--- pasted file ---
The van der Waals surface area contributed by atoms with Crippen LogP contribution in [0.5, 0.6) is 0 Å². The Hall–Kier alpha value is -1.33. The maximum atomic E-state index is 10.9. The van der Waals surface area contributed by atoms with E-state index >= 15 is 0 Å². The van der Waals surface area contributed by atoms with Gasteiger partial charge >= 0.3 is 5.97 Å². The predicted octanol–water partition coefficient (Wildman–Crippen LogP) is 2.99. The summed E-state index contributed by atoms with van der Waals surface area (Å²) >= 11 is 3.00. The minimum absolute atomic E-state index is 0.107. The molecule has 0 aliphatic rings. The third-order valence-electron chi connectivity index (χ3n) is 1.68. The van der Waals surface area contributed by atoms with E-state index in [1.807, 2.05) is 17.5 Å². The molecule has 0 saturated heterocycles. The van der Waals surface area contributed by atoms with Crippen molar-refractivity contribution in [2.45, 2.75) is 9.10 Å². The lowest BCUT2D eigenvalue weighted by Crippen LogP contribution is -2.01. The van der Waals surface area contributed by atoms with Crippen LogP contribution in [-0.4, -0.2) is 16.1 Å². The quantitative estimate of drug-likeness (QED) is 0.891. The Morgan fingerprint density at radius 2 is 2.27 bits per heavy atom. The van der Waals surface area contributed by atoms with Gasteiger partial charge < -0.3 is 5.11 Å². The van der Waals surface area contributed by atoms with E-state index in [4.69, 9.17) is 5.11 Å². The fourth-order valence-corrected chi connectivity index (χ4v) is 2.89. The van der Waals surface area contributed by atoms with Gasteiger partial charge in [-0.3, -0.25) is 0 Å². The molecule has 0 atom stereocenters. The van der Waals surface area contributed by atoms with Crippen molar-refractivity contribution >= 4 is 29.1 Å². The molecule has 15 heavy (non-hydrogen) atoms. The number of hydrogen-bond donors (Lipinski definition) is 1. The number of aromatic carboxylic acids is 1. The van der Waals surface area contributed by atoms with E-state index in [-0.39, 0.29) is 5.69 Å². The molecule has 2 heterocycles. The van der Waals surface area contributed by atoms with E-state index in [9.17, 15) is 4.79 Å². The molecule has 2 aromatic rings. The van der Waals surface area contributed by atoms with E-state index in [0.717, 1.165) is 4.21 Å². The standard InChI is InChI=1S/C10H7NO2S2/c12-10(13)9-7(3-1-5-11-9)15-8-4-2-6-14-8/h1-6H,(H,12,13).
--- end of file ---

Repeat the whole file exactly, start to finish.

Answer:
The van der Waals surface area contributed by atoms with Crippen LogP contribution in [0.5, 0.6) is 0 Å². The Hall–Kier alpha value is -1.33. The maximum atomic E-state index is 10.9. The van der Waals surface area contributed by atoms with E-state index >= 15 is 0 Å². The van der Waals surface area contributed by atoms with Gasteiger partial charge >= 0.3 is 5.97 Å². The predicted octanol–water partition coefficient (Wildman–Crippen LogP) is 2.99. The summed E-state index contributed by atoms with van der Waals surface area (Å²) >= 11 is 3.00. The minimum absolute atomic E-state index is 0.107. The molecule has 0 aliphatic rings. The third-order valence-electron chi connectivity index (χ3n) is 1.68. The van der Waals surface area contributed by atoms with E-state index in [1.807, 2.05) is 17.5 Å². The molecule has 0 saturated heterocycles. The van der Waals surface area contributed by atoms with Crippen molar-refractivity contribution in [2.45, 2.75) is 9.10 Å². The lowest BCUT2D eigenvalue weighted by Crippen LogP contribution is -2.01. The van der Waals surface area contributed by atoms with Crippen LogP contribution in [-0.4, -0.2) is 16.1 Å². The quantitative estimate of drug-likeness (QED) is 0.891. The Morgan fingerprint density at radius 2 is 2.27 bits per heavy atom. The van der Waals surface area contributed by atoms with Gasteiger partial charge < -0.3 is 5.11 Å². The van der Waals surface area contributed by atoms with E-state index in [4.69, 9.17) is 5.11 Å². The fourth-order valence-corrected chi connectivity index (χ4v) is 2.89. The van der Waals surface area contributed by atoms with Gasteiger partial charge in [-0.3, -0.25) is 0 Å². The molecule has 0 atom stereocenters. The van der Waals surface area contributed by atoms with Crippen molar-refractivity contribution >= 4 is 29.1 Å². The molecule has 15 heavy (non-hydrogen) atoms. The number of hydrogen-bond donors (Lipinski definition) is 1. The number of aromatic carboxylic acids is 1. The van der Waals surface area contributed by atoms with E-state index in [-0.39, 0.29) is 5.69 Å². The molecule has 2 heterocycles. The van der Waals surface area contributed by atoms with E-state index in [9.17, 15) is 4.79 Å². The molecule has 2 aromatic rings. The van der Waals surface area contributed by atoms with E-state index in [0.717, 1.165) is 4.21 Å². The standard InChI is InChI=1S/C10H7NO2S2/c12-10(13)9-7(3-1-5-11-9)15-8-4-2-6-14-8/h1-6H,(H,12,13).